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For many of us who are lucky enough to own our own homes, this is our biggest financial asset.  Figures from the ONS Wealth and Asset Survey show that net property wealth – what’s left after deducting mortgage debt – amounted to about £4.6 trillion over the period between July 2014 and June 2016.  That’s equivalent to about 2.5 times the UK’s output in 2016!

So with Spring just around the corner what’s in store for the UK property market for the remainder of 2018?

Let’s start with what is happening to house prices currently.  According to the Sunday Times of 18th  March 2018 the latest reading from the Nationwide building society revealed that values fell by 0.3% in February to an average of £210,402, while annual growth has slowed to 2.2% down from 3.2% the previous month. 

House price inflation has been gradually weakening over the past two years, a trend Robert Gardener, Nationwide’s chief economist expects to continue.  Mr Gardner said “The year ahead will be determined in large part by developments in the wider economy and the path of interest rates.”  Overall, he concludes that Brexit developments will remain a key factor.  And he expects house prices to be broadly flat, with a marginal gain of about 1% over the course of 2018.

There is good news however for homeowners here in the South West.  KPMG predicts that the strongest annual price rises of any region in the UK over the next four years will be in the South West, typically 4.25% a year, KPMG says, followed by the West Midlands at 3.75%.  KPMG believes that London will see the slowest gains of any region in the UK over the next four years, at just 1.5%.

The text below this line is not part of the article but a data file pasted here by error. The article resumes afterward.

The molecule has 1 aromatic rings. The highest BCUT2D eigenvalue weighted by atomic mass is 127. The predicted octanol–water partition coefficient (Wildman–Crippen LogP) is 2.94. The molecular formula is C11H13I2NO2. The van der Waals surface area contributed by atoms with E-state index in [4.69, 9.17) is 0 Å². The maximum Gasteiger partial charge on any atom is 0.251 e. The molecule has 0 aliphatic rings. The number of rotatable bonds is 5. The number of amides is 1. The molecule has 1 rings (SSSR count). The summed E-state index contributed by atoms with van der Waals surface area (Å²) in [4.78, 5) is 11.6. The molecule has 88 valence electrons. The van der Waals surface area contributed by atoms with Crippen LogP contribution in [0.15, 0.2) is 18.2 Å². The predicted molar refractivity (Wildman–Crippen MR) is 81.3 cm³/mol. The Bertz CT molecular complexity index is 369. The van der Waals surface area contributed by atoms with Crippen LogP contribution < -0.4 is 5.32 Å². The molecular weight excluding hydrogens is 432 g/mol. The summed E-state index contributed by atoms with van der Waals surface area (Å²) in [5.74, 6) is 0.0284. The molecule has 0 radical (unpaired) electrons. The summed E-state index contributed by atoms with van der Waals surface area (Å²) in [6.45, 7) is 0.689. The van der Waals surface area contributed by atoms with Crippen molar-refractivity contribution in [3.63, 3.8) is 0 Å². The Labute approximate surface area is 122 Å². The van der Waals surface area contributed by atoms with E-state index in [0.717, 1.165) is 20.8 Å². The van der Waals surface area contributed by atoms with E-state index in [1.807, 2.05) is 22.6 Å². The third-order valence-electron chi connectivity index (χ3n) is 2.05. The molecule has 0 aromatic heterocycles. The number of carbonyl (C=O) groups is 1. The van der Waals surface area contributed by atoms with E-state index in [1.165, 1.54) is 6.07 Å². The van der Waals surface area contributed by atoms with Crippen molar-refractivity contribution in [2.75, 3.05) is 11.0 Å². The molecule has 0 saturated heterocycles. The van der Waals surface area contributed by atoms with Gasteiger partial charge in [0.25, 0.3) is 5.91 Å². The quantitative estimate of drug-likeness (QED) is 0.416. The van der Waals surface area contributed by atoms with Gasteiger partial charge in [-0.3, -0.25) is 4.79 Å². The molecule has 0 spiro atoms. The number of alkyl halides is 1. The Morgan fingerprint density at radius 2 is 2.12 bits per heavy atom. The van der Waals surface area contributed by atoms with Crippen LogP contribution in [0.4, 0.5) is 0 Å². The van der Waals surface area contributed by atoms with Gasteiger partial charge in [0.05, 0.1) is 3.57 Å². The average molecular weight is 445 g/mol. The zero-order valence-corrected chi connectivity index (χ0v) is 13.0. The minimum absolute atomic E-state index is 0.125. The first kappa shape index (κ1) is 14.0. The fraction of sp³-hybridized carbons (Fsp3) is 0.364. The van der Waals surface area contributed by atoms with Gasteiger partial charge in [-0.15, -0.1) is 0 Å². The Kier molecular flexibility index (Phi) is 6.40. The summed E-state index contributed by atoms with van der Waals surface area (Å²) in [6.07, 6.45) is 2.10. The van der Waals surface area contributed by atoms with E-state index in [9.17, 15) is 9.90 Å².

The Royal Institution of Chartered Surveyors (RICS) thinks prices overall will be flat this year but within this context, values in London and the South East will fall, alongside weaknesses in East Anglia and the North East.

Howard Archer, chief economic adviser to the EY Item Club which uses the Treasury model to analyse and forecast the economy also expects a modest rise this year.  Supply shortage will limit the weakness of prices but he argues that they will be held back by other factors including the expected squeeze on consumer purchasing power and fragile confidence about engaging in big transactions.  Archer further points to likely further interest rate rises n 2018.  The Bank of England is expected to raise interest rates twice in 2018.  Furthermore, as he points out house prices are quite high relative to incomes.